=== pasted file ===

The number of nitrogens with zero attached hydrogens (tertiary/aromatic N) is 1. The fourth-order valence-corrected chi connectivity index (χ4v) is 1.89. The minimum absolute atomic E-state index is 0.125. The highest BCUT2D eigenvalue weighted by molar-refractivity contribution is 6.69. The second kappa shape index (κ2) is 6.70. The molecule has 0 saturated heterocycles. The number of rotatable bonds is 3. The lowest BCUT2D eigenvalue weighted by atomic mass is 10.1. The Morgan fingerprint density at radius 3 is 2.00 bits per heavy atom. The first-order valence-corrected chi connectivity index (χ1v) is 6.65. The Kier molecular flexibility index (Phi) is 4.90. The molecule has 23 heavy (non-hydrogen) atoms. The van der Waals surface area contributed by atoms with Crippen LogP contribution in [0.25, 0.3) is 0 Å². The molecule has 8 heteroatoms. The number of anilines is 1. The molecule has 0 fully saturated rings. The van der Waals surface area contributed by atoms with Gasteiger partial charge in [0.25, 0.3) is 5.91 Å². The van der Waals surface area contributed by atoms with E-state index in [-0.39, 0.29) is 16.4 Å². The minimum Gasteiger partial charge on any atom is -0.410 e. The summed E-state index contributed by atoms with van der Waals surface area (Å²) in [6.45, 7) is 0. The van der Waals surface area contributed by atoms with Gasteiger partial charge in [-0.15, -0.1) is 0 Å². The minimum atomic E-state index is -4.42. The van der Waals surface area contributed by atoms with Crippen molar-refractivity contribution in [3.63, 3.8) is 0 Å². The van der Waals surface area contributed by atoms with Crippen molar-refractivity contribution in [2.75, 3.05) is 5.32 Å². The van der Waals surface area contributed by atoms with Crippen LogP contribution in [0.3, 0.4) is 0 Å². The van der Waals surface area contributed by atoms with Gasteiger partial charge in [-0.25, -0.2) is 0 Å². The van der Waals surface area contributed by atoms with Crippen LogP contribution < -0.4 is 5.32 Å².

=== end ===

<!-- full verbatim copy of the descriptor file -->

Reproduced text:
The number of nitrogens with zero attached hydrogens (tertiary/aromatic N) is 1. The fourth-order valence-corrected chi connectivity index (χ4v) is 1.89. The minimum absolute atomic E-state index is 0.125. The highest BCUT2D eigenvalue weighted by molar-refractivity contribution is 6.69. The second kappa shape index (κ2) is 6.70. The molecule has 0 saturated heterocycles. The number of rotatable bonds is 3. The lowest BCUT2D eigenvalue weighted by atomic mass is 10.1. The Morgan fingerprint density at radius 3 is 2.00 bits per heavy atom. The first-order valence-corrected chi connectivity index (χ1v) is 6.65. The Kier molecular flexibility index (Phi) is 4.90. The molecule has 23 heavy (non-hydrogen) atoms. The van der Waals surface area contributed by atoms with Crippen LogP contribution in [0.25, 0.3) is 0 Å². The molecule has 8 heteroatoms. The number of anilines is 1. The molecule has 0 fully saturated rings. The van der Waals surface area contributed by atoms with Gasteiger partial charge in [0.25, 0.3) is 5.91 Å². The van der Waals surface area contributed by atoms with E-state index in [-0.39, 0.29) is 16.4 Å². The minimum Gasteiger partial charge on any atom is -0.410 e. The summed E-state index contributed by atoms with van der Waals surface area (Å²) in [6.45, 7) is 0. The van der Waals surface area contributed by atoms with Gasteiger partial charge in [-0.15, -0.1) is 0 Å². The minimum atomic E-state index is -4.42. The van der Waals surface area contributed by atoms with Crippen molar-refractivity contribution in [3.63, 3.8) is 0 Å². The van der Waals surface area contributed by atoms with Crippen molar-refractivity contribution in [2.75, 3.05) is 5.32 Å². The van der Waals surface area contributed by atoms with Crippen LogP contribution in [0.3, 0.4) is 0 Å². The van der Waals surface area contributed by atoms with Gasteiger partial charge in [-0.25, -0.2) is 0 Å². The van der Waals surface area contributed by atoms with Crippen LogP contribution < -0.4 is 5.32 Å².